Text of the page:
7. Economic growth is decoupling from energy and resource consumption. Between 2012 to 2014, 15 of the world’s 20 largest energy-consuming countries reduced the ratio of energy used per unit of GDP (though not quite doubling the rate of improvement, as targeted). Emissions of carbon dioxide per unit of manufacturing value-added also are declining. We haven’t yet fully turned the corner: Domestic material consumption (the natural resources used in all economic processes) increased from 1.2 kg to 1.3 kg per unit of GDP from 2000 to 2010.

8. Paint a big fat target on the back of those remittance fees. In 2016, international remittances totalled $575 billion. Post offices and money transfer operators charged fees of more than 6%, on average; commercial banks charge about 11%. The SDG fee target is 3%. A new crop of startups, many of them deploying blockchain technology, are driving fees to below 4%, with more reductions to come. Overall, the fintech revolution is taking hold: From 2011 to 2014, 700 million adults opened accounts; the share of adults with some kind of financial account hit 61%, up from 51%.

9. Fisheries and forests on the rebound. Overfishing depletes ecosystems, reduces biodiversity and impairs food security. However, “the trend has slowed and appears to have stabilized from 2008 to 2013,” the UN reports. Likewise, the net loss of forest continues to slow and forest biomass stock per hectare is stable. The annual net loss of forest area globally from 2010 to 2015 was less than half that of the 1990s. We’re still going in the wrong direction: the proportion of land covered by forest fell to 30.6% in 2015, from 31.6% in 1990.

10. Reports of human trafficking are going up, but that may be good news. The UN reports that countries “have made solid progress in terms of detecting victims of trafficking in persons.” The share of victims trafficked for sexual exploitation fell in comparison to those trafficked for forced labor. More than a quarter of all trafficking victims detected in 2014 were children.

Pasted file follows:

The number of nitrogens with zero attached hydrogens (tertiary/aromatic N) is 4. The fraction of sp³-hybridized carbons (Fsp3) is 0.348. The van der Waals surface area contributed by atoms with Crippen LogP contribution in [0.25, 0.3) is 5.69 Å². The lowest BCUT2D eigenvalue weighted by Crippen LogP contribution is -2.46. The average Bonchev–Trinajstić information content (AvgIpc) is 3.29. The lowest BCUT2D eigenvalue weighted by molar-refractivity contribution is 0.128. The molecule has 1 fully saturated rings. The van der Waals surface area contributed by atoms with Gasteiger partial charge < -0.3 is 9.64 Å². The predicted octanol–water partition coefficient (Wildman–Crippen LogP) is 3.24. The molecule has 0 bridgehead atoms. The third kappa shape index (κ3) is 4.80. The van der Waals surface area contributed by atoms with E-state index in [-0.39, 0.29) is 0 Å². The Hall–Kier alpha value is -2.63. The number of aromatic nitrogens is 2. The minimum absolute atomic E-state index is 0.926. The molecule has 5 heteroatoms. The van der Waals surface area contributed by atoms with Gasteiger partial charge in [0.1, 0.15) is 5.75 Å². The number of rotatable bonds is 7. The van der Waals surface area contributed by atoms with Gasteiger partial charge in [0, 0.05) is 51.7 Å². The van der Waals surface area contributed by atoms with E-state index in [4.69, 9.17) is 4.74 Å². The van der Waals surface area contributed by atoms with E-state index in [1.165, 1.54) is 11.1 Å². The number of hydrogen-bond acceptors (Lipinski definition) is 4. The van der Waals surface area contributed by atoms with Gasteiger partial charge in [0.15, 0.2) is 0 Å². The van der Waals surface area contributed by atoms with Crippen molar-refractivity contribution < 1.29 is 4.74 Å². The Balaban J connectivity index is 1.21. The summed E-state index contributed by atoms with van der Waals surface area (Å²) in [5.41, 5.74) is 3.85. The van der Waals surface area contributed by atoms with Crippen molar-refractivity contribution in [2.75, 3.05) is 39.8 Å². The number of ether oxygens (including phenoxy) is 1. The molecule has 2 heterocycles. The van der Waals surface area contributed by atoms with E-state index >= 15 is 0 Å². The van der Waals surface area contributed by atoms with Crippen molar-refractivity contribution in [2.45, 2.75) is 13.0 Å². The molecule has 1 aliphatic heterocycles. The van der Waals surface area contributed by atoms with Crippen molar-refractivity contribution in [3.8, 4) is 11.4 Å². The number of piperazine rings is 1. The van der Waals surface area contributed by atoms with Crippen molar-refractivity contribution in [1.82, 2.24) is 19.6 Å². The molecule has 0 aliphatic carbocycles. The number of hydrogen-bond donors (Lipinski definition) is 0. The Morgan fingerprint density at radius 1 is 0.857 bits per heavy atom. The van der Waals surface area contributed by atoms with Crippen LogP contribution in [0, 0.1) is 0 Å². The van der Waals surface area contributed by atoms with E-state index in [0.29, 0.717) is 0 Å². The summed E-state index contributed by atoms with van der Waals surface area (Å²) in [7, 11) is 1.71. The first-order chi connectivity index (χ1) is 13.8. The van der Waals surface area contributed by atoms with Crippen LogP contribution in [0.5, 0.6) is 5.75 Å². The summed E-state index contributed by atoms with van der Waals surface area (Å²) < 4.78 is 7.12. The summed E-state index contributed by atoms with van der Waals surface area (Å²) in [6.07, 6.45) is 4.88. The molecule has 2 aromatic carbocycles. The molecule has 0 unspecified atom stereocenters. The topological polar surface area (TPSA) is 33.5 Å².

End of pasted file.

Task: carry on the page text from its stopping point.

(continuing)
11. Fertility rates keep falling. Adolescent birth rates among females 15 to 19 years old declined by 21% from 2000 to 2015. In northern America and southern Asia, the decline was more than 50%. The teen birth rate remains high in two-thirds of all countries, with more than 20 births per 1,000 adolescent girls in 2015. Globally, the fertility of half of the world’s population has fallen below the replacement ratio, says a study from the University of Oxford, making out of date the dominant narrative of a soaring world population.

12. Time to scale up sustainable ag. We need to produce more food for more people with less water on less land at lower prices. Sounds like a challenge for tech. Two billion people, or a quarter of the world’s population, are living in countries under high water stress (freshwater is being used faster than it’s being replaced). Undernourishment has declined from 15% in 2002 to 11% in 2016. But last year, 21 countries (13 of them in sub-Saharan Africa) experienced high staple-food prices. Investments in enhanced agricultural productivity is crucial. The good news: lending to agribusinesses buying from the world’s half-billion smallholder farmers is growing. Smarter subsidies, more risk capital and increased business and technical assistance can increase the flow of capital.